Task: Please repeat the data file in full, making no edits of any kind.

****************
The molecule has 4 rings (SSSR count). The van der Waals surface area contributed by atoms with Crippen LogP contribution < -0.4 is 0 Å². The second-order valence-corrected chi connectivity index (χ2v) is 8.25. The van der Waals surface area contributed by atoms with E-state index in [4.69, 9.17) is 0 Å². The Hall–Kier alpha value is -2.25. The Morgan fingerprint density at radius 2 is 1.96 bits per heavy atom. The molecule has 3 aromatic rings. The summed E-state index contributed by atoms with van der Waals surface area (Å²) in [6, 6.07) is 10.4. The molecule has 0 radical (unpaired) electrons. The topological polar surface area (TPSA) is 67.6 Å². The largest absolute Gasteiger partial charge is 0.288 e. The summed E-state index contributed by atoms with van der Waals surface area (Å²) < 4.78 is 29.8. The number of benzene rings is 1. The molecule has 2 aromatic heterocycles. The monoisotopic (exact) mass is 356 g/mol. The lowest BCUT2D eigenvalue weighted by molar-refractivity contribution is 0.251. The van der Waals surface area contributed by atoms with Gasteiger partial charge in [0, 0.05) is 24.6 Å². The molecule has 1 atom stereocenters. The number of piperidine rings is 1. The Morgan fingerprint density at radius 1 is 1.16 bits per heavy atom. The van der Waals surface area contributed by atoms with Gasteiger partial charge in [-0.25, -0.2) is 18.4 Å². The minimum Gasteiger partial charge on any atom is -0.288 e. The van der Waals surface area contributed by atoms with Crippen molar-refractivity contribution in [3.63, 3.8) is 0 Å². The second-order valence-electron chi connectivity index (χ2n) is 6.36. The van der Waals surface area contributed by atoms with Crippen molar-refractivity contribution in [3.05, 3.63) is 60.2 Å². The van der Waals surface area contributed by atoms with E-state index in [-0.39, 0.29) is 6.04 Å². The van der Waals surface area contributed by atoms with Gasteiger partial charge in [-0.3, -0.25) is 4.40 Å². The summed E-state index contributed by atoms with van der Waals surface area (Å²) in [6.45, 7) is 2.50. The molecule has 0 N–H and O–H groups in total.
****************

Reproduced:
The molecule has 4 rings (SSSR count). The van der Waals surface area contributed by atoms with Crippen LogP contribution < -0.4 is 0 Å². The second-order valence-corrected chi connectivity index (χ2v) is 8.25. The van der Waals surface area contributed by atoms with E-state index in [4.69, 9.17) is 0 Å². The Hall–Kier alpha value is -2.25. The Morgan fingerprint density at radius 2 is 1.96 bits per heavy atom. The molecule has 3 aromatic rings. The summed E-state index contributed by atoms with van der Waals surface area (Å²) in [6, 6.07) is 10.4. The molecule has 0 radical (unpaired) electrons. The topological polar surface area (TPSA) is 67.6 Å². The largest absolute Gasteiger partial charge is 0.288 e. The summed E-state index contributed by atoms with van der Waals surface area (Å²) < 4.78 is 29.8. The number of benzene rings is 1. The molecule has 2 aromatic heterocycles. The monoisotopic (exact) mass is 356 g/mol. The lowest BCUT2D eigenvalue weighted by molar-refractivity contribution is 0.251. The van der Waals surface area contributed by atoms with Gasteiger partial charge in [0, 0.05) is 24.6 Å². The molecule has 1 atom stereocenters. The number of piperidine rings is 1. The Morgan fingerprint density at radius 1 is 1.16 bits per heavy atom. The van der Waals surface area contributed by atoms with Gasteiger partial charge in [-0.25, -0.2) is 18.4 Å². The minimum Gasteiger partial charge on any atom is -0.288 e. The van der Waals surface area contributed by atoms with Crippen molar-refractivity contribution in [3.63, 3.8) is 0 Å². The second-order valence-electron chi connectivity index (χ2n) is 6.36. The van der Waals surface area contributed by atoms with Crippen molar-refractivity contribution in [3.05, 3.63) is 60.2 Å². The van der Waals surface area contributed by atoms with E-state index in [-0.39, 0.29) is 6.04 Å². The van der Waals surface area contributed by atoms with Gasteiger partial charge in [-0.3, -0.25) is 4.40 Å². The summed E-state index contributed by atoms with van der Waals surface area (Å²) in [6.45, 7) is 2.50. The molecule has 0 N–H and O–H groups in total.